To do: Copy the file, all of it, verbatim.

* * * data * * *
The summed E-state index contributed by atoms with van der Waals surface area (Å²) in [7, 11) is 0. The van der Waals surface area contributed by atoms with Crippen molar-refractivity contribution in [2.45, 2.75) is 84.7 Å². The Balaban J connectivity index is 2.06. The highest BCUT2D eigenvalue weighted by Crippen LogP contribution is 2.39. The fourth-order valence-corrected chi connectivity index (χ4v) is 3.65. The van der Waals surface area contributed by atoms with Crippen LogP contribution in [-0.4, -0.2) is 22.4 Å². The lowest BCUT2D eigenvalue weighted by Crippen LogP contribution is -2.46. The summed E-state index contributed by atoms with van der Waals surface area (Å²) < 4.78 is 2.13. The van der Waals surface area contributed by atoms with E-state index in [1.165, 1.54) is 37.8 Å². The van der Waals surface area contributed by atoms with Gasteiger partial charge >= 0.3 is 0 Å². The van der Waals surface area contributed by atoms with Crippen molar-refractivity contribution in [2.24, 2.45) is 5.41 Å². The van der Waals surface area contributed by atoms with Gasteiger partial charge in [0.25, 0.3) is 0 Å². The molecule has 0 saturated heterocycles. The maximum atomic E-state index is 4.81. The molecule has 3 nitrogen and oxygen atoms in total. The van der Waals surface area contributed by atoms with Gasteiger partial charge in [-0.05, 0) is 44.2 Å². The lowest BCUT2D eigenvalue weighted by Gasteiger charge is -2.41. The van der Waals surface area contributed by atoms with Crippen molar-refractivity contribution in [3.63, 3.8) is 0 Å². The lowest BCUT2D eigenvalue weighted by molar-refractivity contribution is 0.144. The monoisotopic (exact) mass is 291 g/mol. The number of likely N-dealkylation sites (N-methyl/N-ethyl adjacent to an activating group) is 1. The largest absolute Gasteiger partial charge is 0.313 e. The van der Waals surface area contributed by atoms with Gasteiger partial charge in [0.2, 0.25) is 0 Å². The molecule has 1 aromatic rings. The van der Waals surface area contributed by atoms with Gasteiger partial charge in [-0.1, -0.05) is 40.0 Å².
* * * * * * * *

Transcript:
The summed E-state index contributed by atoms with van der Waals surface area (Å²) in [7, 11) is 0. The van der Waals surface area contributed by atoms with Crippen molar-refractivity contribution in [2.45, 2.75) is 84.7 Å². The Balaban J connectivity index is 2.06. The highest BCUT2D eigenvalue weighted by Crippen LogP contribution is 2.39. The fourth-order valence-corrected chi connectivity index (χ4v) is 3.65. The van der Waals surface area contributed by atoms with Crippen LogP contribution in [-0.4, -0.2) is 22.4 Å². The lowest BCUT2D eigenvalue weighted by Crippen LogP contribution is -2.46. The summed E-state index contributed by atoms with van der Waals surface area (Å²) < 4.78 is 2.13. The van der Waals surface area contributed by atoms with E-state index in [1.165, 1.54) is 37.8 Å². The van der Waals surface area contributed by atoms with Gasteiger partial charge >= 0.3 is 0 Å². The van der Waals surface area contributed by atoms with Crippen molar-refractivity contribution in [2.24, 2.45) is 5.41 Å². The van der Waals surface area contributed by atoms with Gasteiger partial charge in [0.25, 0.3) is 0 Å². The molecule has 0 saturated heterocycles. The maximum atomic E-state index is 4.81. The molecule has 3 nitrogen and oxygen atoms in total. The van der Waals surface area contributed by atoms with Gasteiger partial charge in [-0.05, 0) is 44.2 Å². The lowest BCUT2D eigenvalue weighted by Gasteiger charge is -2.41. The van der Waals surface area contributed by atoms with Crippen molar-refractivity contribution in [3.63, 3.8) is 0 Å². The lowest BCUT2D eigenvalue weighted by molar-refractivity contribution is 0.144. The monoisotopic (exact) mass is 291 g/mol. The number of likely N-dealkylation sites (N-methyl/N-ethyl adjacent to an activating group) is 1. The largest absolute Gasteiger partial charge is 0.313 e. The van der Waals surface area contributed by atoms with Gasteiger partial charge in [0.2, 0.25) is 0 Å². The molecule has 1 aromatic rings. The van der Waals surface area contributed by atoms with Gasteiger partial charge in [-0.1, -0.05) is 40.0 Å².